We begin in the heart of Hackney Wick, outside the Hackney Pearl cafe, and walk through the Wick past the White Building, crossing onto the Olympic Park just north of Stour Space and Formans Gallery and down to Old Ford Locks. We then follow the Greenway path as far as the View Tube, with excellent views of the Olympic Park, Stadium, Swimming Pool and Orbit before striking back beyond the Bow flyover to Bow Arts and the Nunnery Gallery. We follow past the studios of Turner Prize winners Assemble in Sugar House Lane , and down the river again Lea to the House Mill and Three Mills TV Studios, with views en route of Abbey Mills and the intended site of the Fun Palace
Beyond Three Mills we enter increasingly unknown territory. We cross over the river at Bow Locks, and onto the giant site of the former Bow Gasworks, via the charming Gasworks Memorial Park. We continue along the riverside, with extraordinary views towards Canary Wharf, foregrounded by some of the most acute dereliction in London, and onto Cody Dock. We will encounter a new sculpture (sic) by Damien Hurst which is part of the Line Sculpture Trail. We will then make our way through a fabulously inhospitable industrial zone, via Bidder St, named after George Bidder, who built the Royal Docks and deserves a better memorial, past the site of the Thames Ironworks (once a major national shipbuilders and now a worksite for Crossrail) to emerge under the A13 into the Bow Ecology Park .
We carry on to East India Dock basin, now a wildlife refuge with stupendous views of the river, but once the frantic hub of Britain’s imperial trade with India and China. Then onto Trinity Buoy Wharf, with important relics of Michael Faraday, the electricity pioneer, where the walk ends.
East India DLR is a few hundred meters away. The intrepid can continue to Royal Docks, where the really intrepid (which does not include me) can take the Emirates Cable Car to Greenwich peninsula and the O2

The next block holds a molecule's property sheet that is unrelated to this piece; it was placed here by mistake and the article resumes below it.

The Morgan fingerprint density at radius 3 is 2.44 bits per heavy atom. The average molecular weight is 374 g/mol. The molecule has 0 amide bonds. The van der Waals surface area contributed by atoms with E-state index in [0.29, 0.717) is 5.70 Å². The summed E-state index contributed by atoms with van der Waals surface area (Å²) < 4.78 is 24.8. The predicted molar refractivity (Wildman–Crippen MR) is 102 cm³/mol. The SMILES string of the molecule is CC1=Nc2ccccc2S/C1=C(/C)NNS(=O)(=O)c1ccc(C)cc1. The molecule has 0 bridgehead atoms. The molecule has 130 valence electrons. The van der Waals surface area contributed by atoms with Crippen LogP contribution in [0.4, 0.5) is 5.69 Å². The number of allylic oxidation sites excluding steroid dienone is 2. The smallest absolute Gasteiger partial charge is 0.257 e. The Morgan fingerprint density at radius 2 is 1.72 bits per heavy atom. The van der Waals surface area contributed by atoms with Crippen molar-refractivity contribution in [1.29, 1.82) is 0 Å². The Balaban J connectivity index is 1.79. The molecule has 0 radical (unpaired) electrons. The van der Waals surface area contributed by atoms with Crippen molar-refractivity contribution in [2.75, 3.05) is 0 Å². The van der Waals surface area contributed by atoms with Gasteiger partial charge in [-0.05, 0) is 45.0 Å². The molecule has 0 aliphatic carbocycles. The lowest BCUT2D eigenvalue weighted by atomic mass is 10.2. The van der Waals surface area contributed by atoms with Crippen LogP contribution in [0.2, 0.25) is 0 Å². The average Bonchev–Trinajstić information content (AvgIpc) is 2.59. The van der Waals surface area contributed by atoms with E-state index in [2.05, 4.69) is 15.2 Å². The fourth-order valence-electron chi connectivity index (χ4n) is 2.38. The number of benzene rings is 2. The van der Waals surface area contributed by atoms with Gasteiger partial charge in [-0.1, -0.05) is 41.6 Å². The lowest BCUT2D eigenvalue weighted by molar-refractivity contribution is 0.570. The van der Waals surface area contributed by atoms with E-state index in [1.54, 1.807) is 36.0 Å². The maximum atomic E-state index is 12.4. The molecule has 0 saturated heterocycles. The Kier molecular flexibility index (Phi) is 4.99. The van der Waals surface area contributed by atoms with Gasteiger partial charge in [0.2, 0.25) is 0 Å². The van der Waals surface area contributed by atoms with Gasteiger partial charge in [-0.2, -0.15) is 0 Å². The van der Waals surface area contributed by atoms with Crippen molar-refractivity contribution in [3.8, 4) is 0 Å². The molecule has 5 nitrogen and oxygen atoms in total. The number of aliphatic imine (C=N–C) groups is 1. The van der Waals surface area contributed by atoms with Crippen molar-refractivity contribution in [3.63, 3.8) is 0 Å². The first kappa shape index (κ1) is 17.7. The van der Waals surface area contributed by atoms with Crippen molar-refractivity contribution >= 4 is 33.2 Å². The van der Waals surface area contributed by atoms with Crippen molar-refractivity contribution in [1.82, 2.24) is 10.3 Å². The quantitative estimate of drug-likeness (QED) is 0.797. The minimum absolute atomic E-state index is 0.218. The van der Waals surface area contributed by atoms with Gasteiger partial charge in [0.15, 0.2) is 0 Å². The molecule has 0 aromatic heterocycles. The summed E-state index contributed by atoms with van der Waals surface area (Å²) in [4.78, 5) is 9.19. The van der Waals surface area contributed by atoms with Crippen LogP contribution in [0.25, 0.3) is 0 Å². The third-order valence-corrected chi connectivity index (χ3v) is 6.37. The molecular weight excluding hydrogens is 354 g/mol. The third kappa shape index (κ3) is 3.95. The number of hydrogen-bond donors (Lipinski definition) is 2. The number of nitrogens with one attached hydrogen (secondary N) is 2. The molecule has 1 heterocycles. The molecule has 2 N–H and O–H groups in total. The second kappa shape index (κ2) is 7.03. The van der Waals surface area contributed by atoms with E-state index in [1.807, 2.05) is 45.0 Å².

FURTHER READING/ VIEWING
The industrial history of the Lea is an extraordinary story. Dr Jim Lewis (www.libripublishing.co.uk › is its expert and written a number of very readable books on the subject. In the 19th century the Valley, extending northwards to Enfield and Waltham Cross became one of the major centres worldwide for industrial innovation and production, including the world’s first electric lightbulb factory at the Swan Edison works at Ponders End.
The first automobile in the UK, the Bremer, was constructed in Walthamstow and the first powered aeroplane was constructed and flown by AV Roe on Walthamstow Marshes. The Walthamstow Pumphouse Museum (www.walthamstowpumphousemuseum.org.uk/ – also open as part of Open House) contains a fascinating collection of artifacts from the Valley’s industrial history
Beyond the Tower, by John Marriott, provides the authoritative history of east London. For a detailed analysis of the hybrid urban rural and industrial environment of the Lea, consult Dr Jim Clifford at www.jimclifford.ca/
Over the Border the other east end by Neal Fraser is an entertaining history of Stratford from a personal standpoint
No list would be complete without something from Iain Sinclair, in this case Ghost Milk
Follow this link for a brief but expert history of Stratford and environs by Dr Juliet Davis
The film ‘What did you do today, Mervyn Day’ a collaboration between director Paul Kelly and band St Etienne, is an atmospheric evocation of the Bow Back Rivers in 2005 before the development of the Olympic Park
Follow this link for a captivating film, ‘Neighbourhood 15’ which chronicles the Lea and the redevelopment of Canning Town immediately after the Second World War